Journalist, author, cultural critic and political pundit Marc Cooper joins CalArts’ Aesthetics and Politics faculty members Norman M. Klein and Martín Plot for a discussion on shifting cultural patterns in times of global and local crises at REDCAT in Downtown LA on Dec. 15.
The conversation may revolve around provocative political questions such as: Is the long-spluttering model of government nearing the end of the line? Is the Golden State now the Failed State? Is broken government the new currency of globalization? Is 24-hour news in a state of low-grade nervous breakdown?
Cooper is adept at tackling these complex issues, given his more than 35-year career as a journalist. (He currently serves as a contributing editor to The Nation and as a visiting professor of journalism at the USC Annenberg School for Communication.)
In his most recent piece in The Nation, “Greetings From California: Letter From a State in Crisis,” Cooper addresses the vision vs. the reality of The Golden State, giving an in-depth, 360-degree perspective on California’s budget woes:
Here are two excerpts from the piece:
Let’s make it easy to understand. California might be suffering its worst drought in decades, but the entire Golden State is underwater. Goodbye to those timeworn, bubble-gum-colored fantasies of the Endless Summer, California Girls and gleaming, pool-pocked suburbs. Hello to a new set of descriptors: “Bankrupt.” “Ungovernable.” “California Nightmare.” “Failed State.”
You know something is radically wrong when the mere act of the governor and the legislature agreeing on a budget to close a $26 billion deficit after months of haggling is hailed in bold headlines. Or maybe you get the message when you’re a state contractor and you get an IOU instead of a paycheck and then find out the banks will no longer honor your scrip. Or you see that state unemployment rates are nudging 12 percent; that in LA County the poverty rate hovers near 20 percent; that some of the thousands of teachers who received pink slips are on hunger strike, while California schools are ranked forty-seventh in the nation; that the state college system has suspended admissions for spring 2010, raised fees 20 percent and forced its faculty to take unpaid leave two days a month; that thousands of state workers are being laid off and those who remain must take three furlough days a month for the rest of the year; that protesters in wheelchairs are blocking the halls of the Capitol; that a number of state parks are being closed; that California’s bond rating is just above junk level; that Southern California had its highest peak in personal bankruptcies last year and that so far this year they’re up 75 percent over that; and that one in four capsized mortgages in the United States is in California.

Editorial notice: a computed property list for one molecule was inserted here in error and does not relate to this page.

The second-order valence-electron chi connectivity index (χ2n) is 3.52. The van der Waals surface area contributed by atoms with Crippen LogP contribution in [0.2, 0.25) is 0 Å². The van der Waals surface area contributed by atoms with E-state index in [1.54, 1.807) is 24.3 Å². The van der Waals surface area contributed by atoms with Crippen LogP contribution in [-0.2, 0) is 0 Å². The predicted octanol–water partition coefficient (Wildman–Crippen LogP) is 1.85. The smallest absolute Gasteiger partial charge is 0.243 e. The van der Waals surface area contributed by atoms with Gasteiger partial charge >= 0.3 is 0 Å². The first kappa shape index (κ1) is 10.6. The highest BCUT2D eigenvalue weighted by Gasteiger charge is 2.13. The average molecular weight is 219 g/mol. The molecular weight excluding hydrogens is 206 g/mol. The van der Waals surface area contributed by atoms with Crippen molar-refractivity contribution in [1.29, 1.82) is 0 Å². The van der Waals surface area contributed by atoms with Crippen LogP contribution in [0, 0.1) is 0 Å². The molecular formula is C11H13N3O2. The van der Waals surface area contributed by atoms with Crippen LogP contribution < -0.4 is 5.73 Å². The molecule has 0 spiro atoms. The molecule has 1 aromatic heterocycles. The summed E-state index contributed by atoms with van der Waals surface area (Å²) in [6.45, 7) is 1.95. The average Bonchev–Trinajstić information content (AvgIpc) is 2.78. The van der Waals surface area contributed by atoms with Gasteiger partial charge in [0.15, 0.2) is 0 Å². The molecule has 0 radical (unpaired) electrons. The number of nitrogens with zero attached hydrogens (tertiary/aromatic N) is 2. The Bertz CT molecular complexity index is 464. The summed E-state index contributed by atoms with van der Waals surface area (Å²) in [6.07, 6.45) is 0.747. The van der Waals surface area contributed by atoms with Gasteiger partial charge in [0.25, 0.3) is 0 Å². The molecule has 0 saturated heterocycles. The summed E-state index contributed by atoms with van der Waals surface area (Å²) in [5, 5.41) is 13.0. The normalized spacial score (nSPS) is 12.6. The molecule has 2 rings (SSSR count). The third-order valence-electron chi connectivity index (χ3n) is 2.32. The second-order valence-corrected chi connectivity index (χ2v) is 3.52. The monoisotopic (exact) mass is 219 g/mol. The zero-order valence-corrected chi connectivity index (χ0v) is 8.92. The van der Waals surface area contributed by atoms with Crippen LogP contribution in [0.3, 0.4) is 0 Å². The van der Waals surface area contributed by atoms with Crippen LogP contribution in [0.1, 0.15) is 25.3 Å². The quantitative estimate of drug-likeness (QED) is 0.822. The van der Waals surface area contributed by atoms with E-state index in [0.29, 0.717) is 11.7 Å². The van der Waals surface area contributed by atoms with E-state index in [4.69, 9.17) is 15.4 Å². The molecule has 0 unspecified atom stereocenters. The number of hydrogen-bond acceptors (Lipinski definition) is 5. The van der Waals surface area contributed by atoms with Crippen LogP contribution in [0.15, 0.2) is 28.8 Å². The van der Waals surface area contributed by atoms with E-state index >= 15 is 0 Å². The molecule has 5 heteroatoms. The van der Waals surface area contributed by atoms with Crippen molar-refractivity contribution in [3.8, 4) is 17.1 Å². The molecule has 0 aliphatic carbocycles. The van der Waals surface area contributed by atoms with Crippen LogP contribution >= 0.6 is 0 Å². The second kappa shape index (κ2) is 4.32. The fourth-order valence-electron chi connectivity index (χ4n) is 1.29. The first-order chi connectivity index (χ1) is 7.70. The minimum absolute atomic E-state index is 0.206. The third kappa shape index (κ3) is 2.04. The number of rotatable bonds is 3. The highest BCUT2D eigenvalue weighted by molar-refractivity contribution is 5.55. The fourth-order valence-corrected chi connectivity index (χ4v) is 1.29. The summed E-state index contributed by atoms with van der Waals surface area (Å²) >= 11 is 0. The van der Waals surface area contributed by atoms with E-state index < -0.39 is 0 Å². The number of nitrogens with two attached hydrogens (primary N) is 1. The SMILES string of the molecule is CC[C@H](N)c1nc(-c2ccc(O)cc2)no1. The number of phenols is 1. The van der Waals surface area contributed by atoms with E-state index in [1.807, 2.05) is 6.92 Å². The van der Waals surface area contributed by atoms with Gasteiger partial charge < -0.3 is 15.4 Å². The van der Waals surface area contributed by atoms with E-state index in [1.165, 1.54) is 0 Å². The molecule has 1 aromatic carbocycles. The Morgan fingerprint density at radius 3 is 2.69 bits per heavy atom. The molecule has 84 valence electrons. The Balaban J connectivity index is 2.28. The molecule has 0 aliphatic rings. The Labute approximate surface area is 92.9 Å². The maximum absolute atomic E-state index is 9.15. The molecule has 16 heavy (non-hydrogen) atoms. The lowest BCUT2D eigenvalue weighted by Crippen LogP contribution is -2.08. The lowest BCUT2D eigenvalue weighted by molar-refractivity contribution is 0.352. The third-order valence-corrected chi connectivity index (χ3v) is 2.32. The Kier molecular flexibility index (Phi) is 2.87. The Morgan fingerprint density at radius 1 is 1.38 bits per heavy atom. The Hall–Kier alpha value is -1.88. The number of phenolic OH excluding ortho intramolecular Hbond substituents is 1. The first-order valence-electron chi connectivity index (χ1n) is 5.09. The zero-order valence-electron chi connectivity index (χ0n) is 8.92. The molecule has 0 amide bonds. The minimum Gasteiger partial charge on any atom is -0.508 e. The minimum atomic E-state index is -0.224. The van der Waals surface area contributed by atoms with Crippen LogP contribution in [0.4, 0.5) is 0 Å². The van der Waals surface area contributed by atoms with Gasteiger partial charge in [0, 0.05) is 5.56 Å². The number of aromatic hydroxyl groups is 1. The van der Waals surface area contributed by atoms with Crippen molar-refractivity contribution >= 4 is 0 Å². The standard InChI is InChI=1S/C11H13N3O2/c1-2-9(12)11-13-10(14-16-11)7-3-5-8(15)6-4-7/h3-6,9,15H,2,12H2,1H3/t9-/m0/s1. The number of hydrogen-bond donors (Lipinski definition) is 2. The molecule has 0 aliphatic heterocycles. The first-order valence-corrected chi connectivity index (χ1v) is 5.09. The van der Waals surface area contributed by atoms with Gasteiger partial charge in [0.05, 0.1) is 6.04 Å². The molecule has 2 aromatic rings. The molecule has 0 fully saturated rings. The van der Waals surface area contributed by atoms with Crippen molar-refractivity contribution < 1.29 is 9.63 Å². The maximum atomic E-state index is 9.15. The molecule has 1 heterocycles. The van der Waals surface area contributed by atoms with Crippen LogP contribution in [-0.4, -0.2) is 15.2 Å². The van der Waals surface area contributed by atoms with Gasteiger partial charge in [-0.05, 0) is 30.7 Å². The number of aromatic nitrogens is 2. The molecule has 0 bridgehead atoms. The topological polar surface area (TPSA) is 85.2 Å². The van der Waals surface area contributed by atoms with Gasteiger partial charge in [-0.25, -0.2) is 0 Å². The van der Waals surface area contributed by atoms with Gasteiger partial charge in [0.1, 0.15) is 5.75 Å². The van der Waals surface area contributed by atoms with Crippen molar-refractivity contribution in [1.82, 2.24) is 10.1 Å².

California has always been as much a state of mind as a physical reality. The state’s natural resources, along with its inhabitants’ capacity to exploit them, made The Dream more likely than not. But now it’s time to stop dreaming, says D.J. Waldie, who has the unique experience of living through this crisis as both an official of an LA suburb and a prizewinning author who plumbs the Golden State zeitgeist. “The middle class and the near middle class have been missing in action in paying for the sort of life they think California owes them,” he said. “Instead, they believe that someone else should pay for the California Dream. Smokers. Drinkers. Gamblers. Millionaires. But not me.
“We have sold ourselves a vision of California, but we are not psychologically or emotionally prepared to make the hard choices. We prefer to point our finger at ‘waste, fraud, immigrants.’ Those are all straw men. It conveniently avoids the question of what we want and what we want to give up.”
Cooper also blogs regularly on a variety of political and cultural topics his own website marccooper.com.
Tuesday, Dec. 15
Tickets: $10 general admission, $5 students and free to CalArts students, faculty and staff